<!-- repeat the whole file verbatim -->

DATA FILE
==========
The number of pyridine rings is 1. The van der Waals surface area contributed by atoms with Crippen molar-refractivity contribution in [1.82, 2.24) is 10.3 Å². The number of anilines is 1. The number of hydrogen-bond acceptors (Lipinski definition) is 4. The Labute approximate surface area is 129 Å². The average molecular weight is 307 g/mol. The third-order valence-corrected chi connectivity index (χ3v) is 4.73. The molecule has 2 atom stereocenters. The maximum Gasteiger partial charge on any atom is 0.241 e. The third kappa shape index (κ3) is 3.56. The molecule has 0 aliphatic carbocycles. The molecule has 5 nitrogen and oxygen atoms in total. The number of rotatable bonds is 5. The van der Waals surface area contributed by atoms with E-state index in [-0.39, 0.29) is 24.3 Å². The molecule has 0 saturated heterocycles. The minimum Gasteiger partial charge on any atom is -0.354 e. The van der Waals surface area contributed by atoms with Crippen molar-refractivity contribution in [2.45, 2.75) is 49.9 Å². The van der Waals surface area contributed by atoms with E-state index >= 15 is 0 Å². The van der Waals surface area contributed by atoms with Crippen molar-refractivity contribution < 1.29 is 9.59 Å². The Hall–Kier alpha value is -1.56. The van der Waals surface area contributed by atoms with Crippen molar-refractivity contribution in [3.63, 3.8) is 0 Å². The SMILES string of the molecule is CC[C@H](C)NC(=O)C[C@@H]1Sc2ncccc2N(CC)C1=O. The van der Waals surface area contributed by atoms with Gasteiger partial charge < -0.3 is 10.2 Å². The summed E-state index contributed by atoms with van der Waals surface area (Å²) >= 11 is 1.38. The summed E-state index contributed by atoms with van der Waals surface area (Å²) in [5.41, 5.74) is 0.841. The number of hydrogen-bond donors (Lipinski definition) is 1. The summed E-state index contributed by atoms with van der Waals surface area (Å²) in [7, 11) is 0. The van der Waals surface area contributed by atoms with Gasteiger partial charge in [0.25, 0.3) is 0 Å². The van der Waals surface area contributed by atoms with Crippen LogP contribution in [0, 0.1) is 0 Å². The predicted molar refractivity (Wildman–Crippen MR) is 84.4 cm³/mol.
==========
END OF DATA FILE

The number of pyridine rings is 1. The van der Waals surface area contributed by atoms with Crippen molar-refractivity contribution in [1.82, 2.24) is 10.3 Å². The number of anilines is 1. The number of hydrogen-bond acceptors (Lipinski definition) is 4. The Labute approximate surface area is 129 Å². The average molecular weight is 307 g/mol. The third-order valence-corrected chi connectivity index (χ3v) is 4.73. The molecule has 2 atom stereocenters. The maximum Gasteiger partial charge on any atom is 0.241 e. The third kappa shape index (κ3) is 3.56. The molecule has 0 aliphatic carbocycles. The molecule has 5 nitrogen and oxygen atoms in total. The number of rotatable bonds is 5. The van der Waals surface area contributed by atoms with E-state index in [-0.39, 0.29) is 24.3 Å². The molecule has 0 saturated heterocycles. The minimum Gasteiger partial charge on any atom is -0.354 e. The van der Waals surface area contributed by atoms with Crippen molar-refractivity contribution in [2.45, 2.75) is 49.9 Å². The van der Waals surface area contributed by atoms with E-state index >= 15 is 0 Å². The van der Waals surface area contributed by atoms with Crippen molar-refractivity contribution < 1.29 is 9.59 Å². The Hall–Kier alpha value is -1.56. The van der Waals surface area contributed by atoms with Crippen molar-refractivity contribution in [3.63, 3.8) is 0 Å². The SMILES string of the molecule is CC[C@H](C)NC(=O)C[C@@H]1Sc2ncccc2N(CC)C1=O. The van der Waals surface area contributed by atoms with Gasteiger partial charge < -0.3 is 10.2 Å². The summed E-state index contributed by atoms with van der Waals surface area (Å²) >= 11 is 1.38. The summed E-state index contributed by atoms with van der Waals surface area (Å²) in [5.41, 5.74) is 0.841. The number of hydrogen-bond donors (Lipinski definition) is 1. The summed E-state index contributed by atoms with van der Waals surface area (Å²) in [7, 11) is 0. The van der Waals surface area contributed by atoms with Gasteiger partial charge in [0.25, 0.3) is 0 Å². The van der Waals surface area contributed by atoms with Crippen LogP contribution in [0, 0.1) is 0 Å². The predicted molar refractivity (Wildman–Crippen MR) is 84.4 cm³/mol.